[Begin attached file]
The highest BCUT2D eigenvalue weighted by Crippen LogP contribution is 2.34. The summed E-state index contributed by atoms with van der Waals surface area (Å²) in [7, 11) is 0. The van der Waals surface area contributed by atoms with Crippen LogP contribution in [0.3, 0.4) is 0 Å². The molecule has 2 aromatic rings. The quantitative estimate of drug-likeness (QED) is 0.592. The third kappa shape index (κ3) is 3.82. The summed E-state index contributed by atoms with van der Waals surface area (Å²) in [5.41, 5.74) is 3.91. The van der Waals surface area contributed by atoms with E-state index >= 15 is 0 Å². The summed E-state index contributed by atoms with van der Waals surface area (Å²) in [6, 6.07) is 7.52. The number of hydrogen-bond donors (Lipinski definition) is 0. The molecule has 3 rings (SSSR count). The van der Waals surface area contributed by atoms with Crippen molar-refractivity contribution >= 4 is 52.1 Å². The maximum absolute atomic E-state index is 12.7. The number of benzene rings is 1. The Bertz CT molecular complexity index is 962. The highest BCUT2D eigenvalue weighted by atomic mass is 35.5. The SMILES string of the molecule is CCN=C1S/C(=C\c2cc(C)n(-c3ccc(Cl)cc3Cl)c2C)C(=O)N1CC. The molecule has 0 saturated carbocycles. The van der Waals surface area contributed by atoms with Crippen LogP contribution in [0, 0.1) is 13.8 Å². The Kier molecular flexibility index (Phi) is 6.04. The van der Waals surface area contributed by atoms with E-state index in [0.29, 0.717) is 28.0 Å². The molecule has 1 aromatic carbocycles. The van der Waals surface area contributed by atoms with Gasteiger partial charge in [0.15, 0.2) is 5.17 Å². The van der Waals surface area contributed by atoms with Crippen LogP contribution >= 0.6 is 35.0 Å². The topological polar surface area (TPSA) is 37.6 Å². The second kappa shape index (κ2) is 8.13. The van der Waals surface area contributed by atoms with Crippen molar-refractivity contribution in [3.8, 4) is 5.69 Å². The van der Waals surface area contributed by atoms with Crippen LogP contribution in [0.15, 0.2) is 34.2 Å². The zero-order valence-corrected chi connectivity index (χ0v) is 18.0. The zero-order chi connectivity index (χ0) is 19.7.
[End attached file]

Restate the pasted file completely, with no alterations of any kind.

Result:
The highest BCUT2D eigenvalue weighted by Crippen LogP contribution is 2.34. The summed E-state index contributed by atoms with van der Waals surface area (Å²) in [7, 11) is 0. The van der Waals surface area contributed by atoms with Crippen LogP contribution in [0.3, 0.4) is 0 Å². The molecule has 2 aromatic rings. The quantitative estimate of drug-likeness (QED) is 0.592. The third kappa shape index (κ3) is 3.82. The summed E-state index contributed by atoms with van der Waals surface area (Å²) in [5.41, 5.74) is 3.91. The van der Waals surface area contributed by atoms with E-state index >= 15 is 0 Å². The summed E-state index contributed by atoms with van der Waals surface area (Å²) in [6, 6.07) is 7.52. The number of hydrogen-bond donors (Lipinski definition) is 0. The molecule has 3 rings (SSSR count). The van der Waals surface area contributed by atoms with Crippen molar-refractivity contribution >= 4 is 52.1 Å². The maximum absolute atomic E-state index is 12.7. The number of benzene rings is 1. The Bertz CT molecular complexity index is 962. The highest BCUT2D eigenvalue weighted by atomic mass is 35.5. The SMILES string of the molecule is CCN=C1S/C(=C\c2cc(C)n(-c3ccc(Cl)cc3Cl)c2C)C(=O)N1CC. The molecule has 0 saturated carbocycles. The van der Waals surface area contributed by atoms with Crippen LogP contribution in [0, 0.1) is 13.8 Å². The Kier molecular flexibility index (Phi) is 6.04. The van der Waals surface area contributed by atoms with E-state index in [0.29, 0.717) is 28.0 Å². The molecule has 1 aromatic carbocycles. The van der Waals surface area contributed by atoms with Gasteiger partial charge in [0.15, 0.2) is 5.17 Å². The van der Waals surface area contributed by atoms with Crippen LogP contribution >= 0.6 is 35.0 Å². The topological polar surface area (TPSA) is 37.6 Å². The second kappa shape index (κ2) is 8.13. The van der Waals surface area contributed by atoms with Crippen molar-refractivity contribution in [3.8, 4) is 5.69 Å². The van der Waals surface area contributed by atoms with Crippen LogP contribution in [0.15, 0.2) is 34.2 Å². The zero-order valence-corrected chi connectivity index (χ0v) is 18.0. The zero-order chi connectivity index (χ0) is 19.7.